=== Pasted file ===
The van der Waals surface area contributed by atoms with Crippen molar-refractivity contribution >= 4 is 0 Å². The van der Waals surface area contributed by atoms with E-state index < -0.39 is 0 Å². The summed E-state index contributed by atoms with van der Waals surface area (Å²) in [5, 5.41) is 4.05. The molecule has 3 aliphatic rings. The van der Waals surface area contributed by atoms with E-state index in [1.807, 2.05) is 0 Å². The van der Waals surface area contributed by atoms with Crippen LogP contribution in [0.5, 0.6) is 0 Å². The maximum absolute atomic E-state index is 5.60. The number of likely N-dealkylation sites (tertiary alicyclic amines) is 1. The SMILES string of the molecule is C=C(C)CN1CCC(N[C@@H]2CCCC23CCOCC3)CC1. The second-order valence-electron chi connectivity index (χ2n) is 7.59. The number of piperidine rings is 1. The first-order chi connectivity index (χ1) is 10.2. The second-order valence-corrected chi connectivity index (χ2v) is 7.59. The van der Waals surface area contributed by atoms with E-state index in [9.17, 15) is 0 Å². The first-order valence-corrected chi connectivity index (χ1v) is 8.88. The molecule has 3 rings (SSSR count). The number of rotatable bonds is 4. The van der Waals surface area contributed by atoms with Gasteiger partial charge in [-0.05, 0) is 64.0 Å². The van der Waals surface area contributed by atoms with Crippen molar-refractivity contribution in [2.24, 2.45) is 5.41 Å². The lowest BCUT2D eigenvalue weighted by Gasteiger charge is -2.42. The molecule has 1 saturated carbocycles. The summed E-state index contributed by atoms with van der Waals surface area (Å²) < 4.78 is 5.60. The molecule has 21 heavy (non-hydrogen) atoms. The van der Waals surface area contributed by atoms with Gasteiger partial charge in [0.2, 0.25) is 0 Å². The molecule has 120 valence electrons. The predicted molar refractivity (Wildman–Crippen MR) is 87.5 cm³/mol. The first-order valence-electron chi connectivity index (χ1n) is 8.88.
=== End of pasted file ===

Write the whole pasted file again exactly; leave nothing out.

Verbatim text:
The van der Waals surface area contributed by atoms with Crippen molar-refractivity contribution >= 4 is 0 Å². The van der Waals surface area contributed by atoms with E-state index < -0.39 is 0 Å². The summed E-state index contributed by atoms with van der Waals surface area (Å²) in [5, 5.41) is 4.05. The molecule has 3 aliphatic rings. The van der Waals surface area contributed by atoms with E-state index in [1.807, 2.05) is 0 Å². The van der Waals surface area contributed by atoms with Crippen LogP contribution in [0.5, 0.6) is 0 Å². The maximum absolute atomic E-state index is 5.60. The number of likely N-dealkylation sites (tertiary alicyclic amines) is 1. The SMILES string of the molecule is C=C(C)CN1CCC(N[C@@H]2CCCC23CCOCC3)CC1. The second-order valence-electron chi connectivity index (χ2n) is 7.59. The number of piperidine rings is 1. The first-order chi connectivity index (χ1) is 10.2. The second-order valence-corrected chi connectivity index (χ2v) is 7.59. The van der Waals surface area contributed by atoms with E-state index in [9.17, 15) is 0 Å². The first-order valence-corrected chi connectivity index (χ1v) is 8.88. The molecule has 3 rings (SSSR count). The number of rotatable bonds is 4. The van der Waals surface area contributed by atoms with Gasteiger partial charge in [-0.05, 0) is 64.0 Å². The van der Waals surface area contributed by atoms with Crippen molar-refractivity contribution in [2.24, 2.45) is 5.41 Å². The lowest BCUT2D eigenvalue weighted by Gasteiger charge is -2.42. The molecule has 1 saturated carbocycles. The summed E-state index contributed by atoms with van der Waals surface area (Å²) < 4.78 is 5.60. The molecule has 21 heavy (non-hydrogen) atoms. The van der Waals surface area contributed by atoms with Gasteiger partial charge in [0.2, 0.25) is 0 Å². The molecule has 120 valence electrons. The predicted molar refractivity (Wildman–Crippen MR) is 87.5 cm³/mol. The first-order valence-electron chi connectivity index (χ1n) is 8.88.